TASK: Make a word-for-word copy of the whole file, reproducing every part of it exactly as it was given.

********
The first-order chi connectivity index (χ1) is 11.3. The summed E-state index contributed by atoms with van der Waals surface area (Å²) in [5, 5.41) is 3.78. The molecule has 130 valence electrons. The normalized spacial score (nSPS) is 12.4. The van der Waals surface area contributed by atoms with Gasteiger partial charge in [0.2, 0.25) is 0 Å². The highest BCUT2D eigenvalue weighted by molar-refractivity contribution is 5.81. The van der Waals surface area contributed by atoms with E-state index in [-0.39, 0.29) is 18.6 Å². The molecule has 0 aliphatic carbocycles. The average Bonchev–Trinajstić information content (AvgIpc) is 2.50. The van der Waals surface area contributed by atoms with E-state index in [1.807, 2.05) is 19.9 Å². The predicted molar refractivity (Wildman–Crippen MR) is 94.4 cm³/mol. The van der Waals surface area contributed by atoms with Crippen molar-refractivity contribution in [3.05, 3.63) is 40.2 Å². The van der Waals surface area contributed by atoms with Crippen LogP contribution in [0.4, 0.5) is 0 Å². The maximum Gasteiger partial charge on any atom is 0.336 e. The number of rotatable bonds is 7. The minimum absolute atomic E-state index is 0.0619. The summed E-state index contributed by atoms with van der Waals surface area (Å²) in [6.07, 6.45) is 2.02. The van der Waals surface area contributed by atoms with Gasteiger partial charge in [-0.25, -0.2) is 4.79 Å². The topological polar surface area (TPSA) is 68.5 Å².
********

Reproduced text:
The first-order chi connectivity index (χ1) is 11.3. The summed E-state index contributed by atoms with van der Waals surface area (Å²) in [5, 5.41) is 3.78. The molecule has 130 valence electrons. The normalized spacial score (nSPS) is 12.4. The van der Waals surface area contributed by atoms with Gasteiger partial charge in [0.2, 0.25) is 0 Å². The highest BCUT2D eigenvalue weighted by molar-refractivity contribution is 5.81. The van der Waals surface area contributed by atoms with E-state index in [-0.39, 0.29) is 18.6 Å². The molecule has 0 aliphatic carbocycles. The average Bonchev–Trinajstić information content (AvgIpc) is 2.50. The van der Waals surface area contributed by atoms with E-state index in [1.807, 2.05) is 19.9 Å². The predicted molar refractivity (Wildman–Crippen MR) is 94.4 cm³/mol. The van der Waals surface area contributed by atoms with Crippen molar-refractivity contribution in [3.05, 3.63) is 40.2 Å². The van der Waals surface area contributed by atoms with Crippen LogP contribution in [0.4, 0.5) is 0 Å². The maximum Gasteiger partial charge on any atom is 0.336 e. The number of rotatable bonds is 7. The minimum absolute atomic E-state index is 0.0619. The summed E-state index contributed by atoms with van der Waals surface area (Å²) in [6.07, 6.45) is 2.02. The van der Waals surface area contributed by atoms with Gasteiger partial charge in [-0.25, -0.2) is 4.79 Å². The topological polar surface area (TPSA) is 68.5 Å².